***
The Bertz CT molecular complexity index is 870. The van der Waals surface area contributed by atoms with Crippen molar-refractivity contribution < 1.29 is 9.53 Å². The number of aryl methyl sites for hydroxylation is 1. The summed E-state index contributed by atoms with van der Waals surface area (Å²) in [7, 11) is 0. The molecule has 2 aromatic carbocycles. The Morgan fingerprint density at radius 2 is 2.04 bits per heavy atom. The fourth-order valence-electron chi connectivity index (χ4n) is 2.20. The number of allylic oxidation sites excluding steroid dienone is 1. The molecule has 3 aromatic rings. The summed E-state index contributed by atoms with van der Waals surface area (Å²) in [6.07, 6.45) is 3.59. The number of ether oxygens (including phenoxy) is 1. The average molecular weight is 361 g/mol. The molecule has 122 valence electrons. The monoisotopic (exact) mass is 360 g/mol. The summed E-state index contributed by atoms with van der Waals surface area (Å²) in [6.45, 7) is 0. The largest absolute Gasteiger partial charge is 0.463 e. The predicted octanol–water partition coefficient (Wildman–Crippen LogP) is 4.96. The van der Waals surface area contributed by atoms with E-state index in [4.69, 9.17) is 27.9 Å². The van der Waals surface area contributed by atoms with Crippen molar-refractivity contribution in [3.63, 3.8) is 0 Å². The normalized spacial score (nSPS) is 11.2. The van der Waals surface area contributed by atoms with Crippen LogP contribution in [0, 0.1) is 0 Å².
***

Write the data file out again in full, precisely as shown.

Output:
The Bertz CT molecular complexity index is 870. The van der Waals surface area contributed by atoms with Crippen molar-refractivity contribution < 1.29 is 9.53 Å². The number of aryl methyl sites for hydroxylation is 1. The summed E-state index contributed by atoms with van der Waals surface area (Å²) in [7, 11) is 0. The molecule has 2 aromatic carbocycles. The Morgan fingerprint density at radius 2 is 2.04 bits per heavy atom. The fourth-order valence-electron chi connectivity index (χ4n) is 2.20. The number of allylic oxidation sites excluding steroid dienone is 1. The molecule has 3 aromatic rings. The summed E-state index contributed by atoms with van der Waals surface area (Å²) in [6.07, 6.45) is 3.59. The number of ether oxygens (including phenoxy) is 1. The average molecular weight is 361 g/mol. The molecule has 122 valence electrons. The monoisotopic (exact) mass is 360 g/mol. The summed E-state index contributed by atoms with van der Waals surface area (Å²) in [6.45, 7) is 0. The largest absolute Gasteiger partial charge is 0.463 e. The predicted octanol–water partition coefficient (Wildman–Crippen LogP) is 4.96. The van der Waals surface area contributed by atoms with E-state index in [4.69, 9.17) is 27.9 Å². The van der Waals surface area contributed by atoms with Crippen molar-refractivity contribution in [3.63, 3.8) is 0 Å². The normalized spacial score (nSPS) is 11.2. The van der Waals surface area contributed by atoms with Crippen LogP contribution in [0, 0.1) is 0 Å².